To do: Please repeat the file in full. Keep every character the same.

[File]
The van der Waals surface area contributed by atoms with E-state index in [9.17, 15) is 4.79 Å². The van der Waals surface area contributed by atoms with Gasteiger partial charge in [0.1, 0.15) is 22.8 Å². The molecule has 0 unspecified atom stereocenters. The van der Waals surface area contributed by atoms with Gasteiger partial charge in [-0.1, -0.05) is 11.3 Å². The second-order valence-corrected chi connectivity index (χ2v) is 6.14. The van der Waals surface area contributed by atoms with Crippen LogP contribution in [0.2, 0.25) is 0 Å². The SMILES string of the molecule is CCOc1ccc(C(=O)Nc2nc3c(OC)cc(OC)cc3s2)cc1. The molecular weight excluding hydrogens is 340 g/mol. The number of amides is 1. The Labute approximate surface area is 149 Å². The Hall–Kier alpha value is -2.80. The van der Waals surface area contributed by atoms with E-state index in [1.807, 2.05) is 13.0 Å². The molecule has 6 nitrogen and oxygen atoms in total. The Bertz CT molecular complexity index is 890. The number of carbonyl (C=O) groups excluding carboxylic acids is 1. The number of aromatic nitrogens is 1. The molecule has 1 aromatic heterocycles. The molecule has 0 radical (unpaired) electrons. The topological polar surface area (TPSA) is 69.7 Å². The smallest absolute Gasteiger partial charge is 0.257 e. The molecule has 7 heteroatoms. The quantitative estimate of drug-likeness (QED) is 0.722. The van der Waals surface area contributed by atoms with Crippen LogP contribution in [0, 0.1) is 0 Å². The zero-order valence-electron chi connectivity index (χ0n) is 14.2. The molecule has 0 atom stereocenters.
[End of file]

The van der Waals surface area contributed by atoms with E-state index in [9.17, 15) is 4.79 Å². The van der Waals surface area contributed by atoms with Gasteiger partial charge in [0.1, 0.15) is 22.8 Å². The molecule has 0 unspecified atom stereocenters. The van der Waals surface area contributed by atoms with Gasteiger partial charge in [-0.1, -0.05) is 11.3 Å². The second-order valence-corrected chi connectivity index (χ2v) is 6.14. The van der Waals surface area contributed by atoms with Crippen LogP contribution in [0.2, 0.25) is 0 Å². The SMILES string of the molecule is CCOc1ccc(C(=O)Nc2nc3c(OC)cc(OC)cc3s2)cc1. The molecular weight excluding hydrogens is 340 g/mol. The number of amides is 1. The Labute approximate surface area is 149 Å². The Hall–Kier alpha value is -2.80. The van der Waals surface area contributed by atoms with E-state index in [1.807, 2.05) is 13.0 Å². The molecule has 6 nitrogen and oxygen atoms in total. The Bertz CT molecular complexity index is 890. The number of carbonyl (C=O) groups excluding carboxylic acids is 1. The number of aromatic nitrogens is 1. The molecule has 1 aromatic heterocycles. The molecule has 0 radical (unpaired) electrons. The topological polar surface area (TPSA) is 69.7 Å². The smallest absolute Gasteiger partial charge is 0.257 e. The molecule has 7 heteroatoms. The quantitative estimate of drug-likeness (QED) is 0.722. The van der Waals surface area contributed by atoms with Crippen LogP contribution in [0, 0.1) is 0 Å². The zero-order valence-electron chi connectivity index (χ0n) is 14.2. The molecule has 0 atom stereocenters.